National Youth Commission chair Ronald Cardema: 'I won’t quit or apologize'

Rhodina Villanueva, Janvic Mateo - The Philippine Star
National Youth Commission chair Ronald Cardema: 'I wonât quit or apologize'
National Youth Commission (NYC) chairman Ronald Cardema said yesterday he will not resign amid calls from some groups for him to step down over his proposal to remove the state scholarships of “anti-government” students.
Michael Varcas

MANILA, Philippines — He’s not resigning, and he’s not apologizing to government scholars.

National Youth Commission (NYC) chairman Ronald Cardema said yesterday he will not resign amid calls from some groups for him to step down over his proposal to remove the state scholarships of “anti-government” students.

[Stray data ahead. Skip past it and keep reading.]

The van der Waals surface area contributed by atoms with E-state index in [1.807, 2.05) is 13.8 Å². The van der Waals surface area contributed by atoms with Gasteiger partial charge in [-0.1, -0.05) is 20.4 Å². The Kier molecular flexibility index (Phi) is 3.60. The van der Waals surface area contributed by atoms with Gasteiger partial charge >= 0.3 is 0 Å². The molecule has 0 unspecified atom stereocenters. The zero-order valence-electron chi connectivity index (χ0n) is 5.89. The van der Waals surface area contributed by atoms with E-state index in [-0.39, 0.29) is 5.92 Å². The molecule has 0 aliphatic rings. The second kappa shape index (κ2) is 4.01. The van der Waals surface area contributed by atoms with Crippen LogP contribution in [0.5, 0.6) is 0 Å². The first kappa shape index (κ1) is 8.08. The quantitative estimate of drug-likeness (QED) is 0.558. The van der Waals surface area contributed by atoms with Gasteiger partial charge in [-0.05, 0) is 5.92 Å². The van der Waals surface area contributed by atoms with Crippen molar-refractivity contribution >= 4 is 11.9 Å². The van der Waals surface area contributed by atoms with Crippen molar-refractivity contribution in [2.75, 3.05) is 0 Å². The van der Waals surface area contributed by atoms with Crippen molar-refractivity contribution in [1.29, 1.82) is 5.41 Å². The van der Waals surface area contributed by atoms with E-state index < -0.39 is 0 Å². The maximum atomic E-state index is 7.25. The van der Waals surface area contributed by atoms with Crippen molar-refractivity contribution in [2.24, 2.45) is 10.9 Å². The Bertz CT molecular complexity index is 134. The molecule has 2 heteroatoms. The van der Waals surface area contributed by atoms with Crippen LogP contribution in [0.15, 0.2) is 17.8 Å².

Speaking to The Chiefs yesterday on Cignal TV’s One News, Cardema said his proposal merely covered scholars who are found by security forces to have taken up arms in rebellion against the government.

A former member of the left-leaning League of Filipino Students (LFS) when he was a Biology student at the University of the Philippines in Diliman, the 32-year-old Cardema said he acknowledged dissent as a healthy element in a democracy.

Aside from his controversial proposal, two groups said Cardema should leave his post due to conflict of interest, being the NYC head and at the same time chair of party-list group Duterte Youth, whose first nominee happens to be his wife, seeking a congressional seat in the May elections.

“Definitely I will not resign,” Cardema told The Chiefs as he claimed the resignation calls were based on “wrong information.”